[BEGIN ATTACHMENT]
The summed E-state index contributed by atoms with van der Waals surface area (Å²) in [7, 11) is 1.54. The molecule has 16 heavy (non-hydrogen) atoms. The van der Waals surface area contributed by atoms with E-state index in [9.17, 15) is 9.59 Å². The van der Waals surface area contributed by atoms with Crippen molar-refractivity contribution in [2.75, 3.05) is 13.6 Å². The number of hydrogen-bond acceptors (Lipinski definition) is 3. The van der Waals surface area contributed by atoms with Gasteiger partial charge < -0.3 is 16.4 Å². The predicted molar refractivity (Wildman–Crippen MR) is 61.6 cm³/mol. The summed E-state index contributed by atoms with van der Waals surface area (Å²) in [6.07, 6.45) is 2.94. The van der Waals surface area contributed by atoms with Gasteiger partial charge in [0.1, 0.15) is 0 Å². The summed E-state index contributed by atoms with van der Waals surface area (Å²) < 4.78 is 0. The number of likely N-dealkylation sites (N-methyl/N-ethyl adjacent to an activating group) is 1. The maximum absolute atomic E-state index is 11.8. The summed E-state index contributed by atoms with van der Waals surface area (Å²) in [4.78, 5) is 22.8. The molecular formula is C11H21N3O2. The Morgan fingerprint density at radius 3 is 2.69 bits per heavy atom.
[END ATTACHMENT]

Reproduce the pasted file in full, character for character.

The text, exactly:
The summed E-state index contributed by atoms with van der Waals surface area (Å²) in [7, 11) is 1.54. The molecule has 16 heavy (non-hydrogen) atoms. The van der Waals surface area contributed by atoms with E-state index in [9.17, 15) is 9.59 Å². The van der Waals surface area contributed by atoms with Crippen molar-refractivity contribution in [2.75, 3.05) is 13.6 Å². The number of hydrogen-bond acceptors (Lipinski definition) is 3. The van der Waals surface area contributed by atoms with Gasteiger partial charge < -0.3 is 16.4 Å². The predicted molar refractivity (Wildman–Crippen MR) is 61.6 cm³/mol. The summed E-state index contributed by atoms with van der Waals surface area (Å²) in [6.07, 6.45) is 2.94. The van der Waals surface area contributed by atoms with Gasteiger partial charge in [0.1, 0.15) is 0 Å². The summed E-state index contributed by atoms with van der Waals surface area (Å²) < 4.78 is 0. The number of likely N-dealkylation sites (N-methyl/N-ethyl adjacent to an activating group) is 1. The maximum absolute atomic E-state index is 11.8. The summed E-state index contributed by atoms with van der Waals surface area (Å²) in [4.78, 5) is 22.8. The molecular formula is C11H21N3O2. The Morgan fingerprint density at radius 3 is 2.69 bits per heavy atom.